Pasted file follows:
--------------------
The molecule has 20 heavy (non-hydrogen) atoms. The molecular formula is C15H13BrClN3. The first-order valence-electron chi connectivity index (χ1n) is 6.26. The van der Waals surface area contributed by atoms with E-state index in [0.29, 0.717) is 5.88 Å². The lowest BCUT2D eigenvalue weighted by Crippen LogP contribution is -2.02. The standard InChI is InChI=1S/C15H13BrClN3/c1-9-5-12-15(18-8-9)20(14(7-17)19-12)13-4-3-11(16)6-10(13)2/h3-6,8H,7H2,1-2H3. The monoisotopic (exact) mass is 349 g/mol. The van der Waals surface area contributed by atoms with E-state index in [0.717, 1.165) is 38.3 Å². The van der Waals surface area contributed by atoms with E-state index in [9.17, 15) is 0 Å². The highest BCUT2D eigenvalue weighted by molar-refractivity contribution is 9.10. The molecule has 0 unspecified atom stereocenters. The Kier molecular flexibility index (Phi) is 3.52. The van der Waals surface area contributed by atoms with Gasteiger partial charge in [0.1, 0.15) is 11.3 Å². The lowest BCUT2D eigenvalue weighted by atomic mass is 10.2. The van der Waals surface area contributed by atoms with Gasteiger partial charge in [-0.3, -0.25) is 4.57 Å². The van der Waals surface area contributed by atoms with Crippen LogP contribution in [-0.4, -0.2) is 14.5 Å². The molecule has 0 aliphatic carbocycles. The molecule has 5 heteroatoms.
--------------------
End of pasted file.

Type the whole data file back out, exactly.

The molecule has 20 heavy (non-hydrogen) atoms. The molecular formula is C15H13BrClN3. The first-order valence-electron chi connectivity index (χ1n) is 6.26. The van der Waals surface area contributed by atoms with E-state index in [0.29, 0.717) is 5.88 Å². The lowest BCUT2D eigenvalue weighted by Crippen LogP contribution is -2.02. The standard InChI is InChI=1S/C15H13BrClN3/c1-9-5-12-15(18-8-9)20(14(7-17)19-12)13-4-3-11(16)6-10(13)2/h3-6,8H,7H2,1-2H3. The monoisotopic (exact) mass is 349 g/mol. The van der Waals surface area contributed by atoms with E-state index in [0.717, 1.165) is 38.3 Å². The van der Waals surface area contributed by atoms with E-state index in [9.17, 15) is 0 Å². The highest BCUT2D eigenvalue weighted by molar-refractivity contribution is 9.10. The molecule has 0 unspecified atom stereocenters. The Kier molecular flexibility index (Phi) is 3.52. The van der Waals surface area contributed by atoms with Gasteiger partial charge in [0.1, 0.15) is 11.3 Å². The lowest BCUT2D eigenvalue weighted by atomic mass is 10.2. The van der Waals surface area contributed by atoms with Gasteiger partial charge in [-0.3, -0.25) is 4.57 Å². The van der Waals surface area contributed by atoms with Crippen LogP contribution in [-0.4, -0.2) is 14.5 Å². The molecule has 0 aliphatic carbocycles. The molecule has 5 heteroatoms.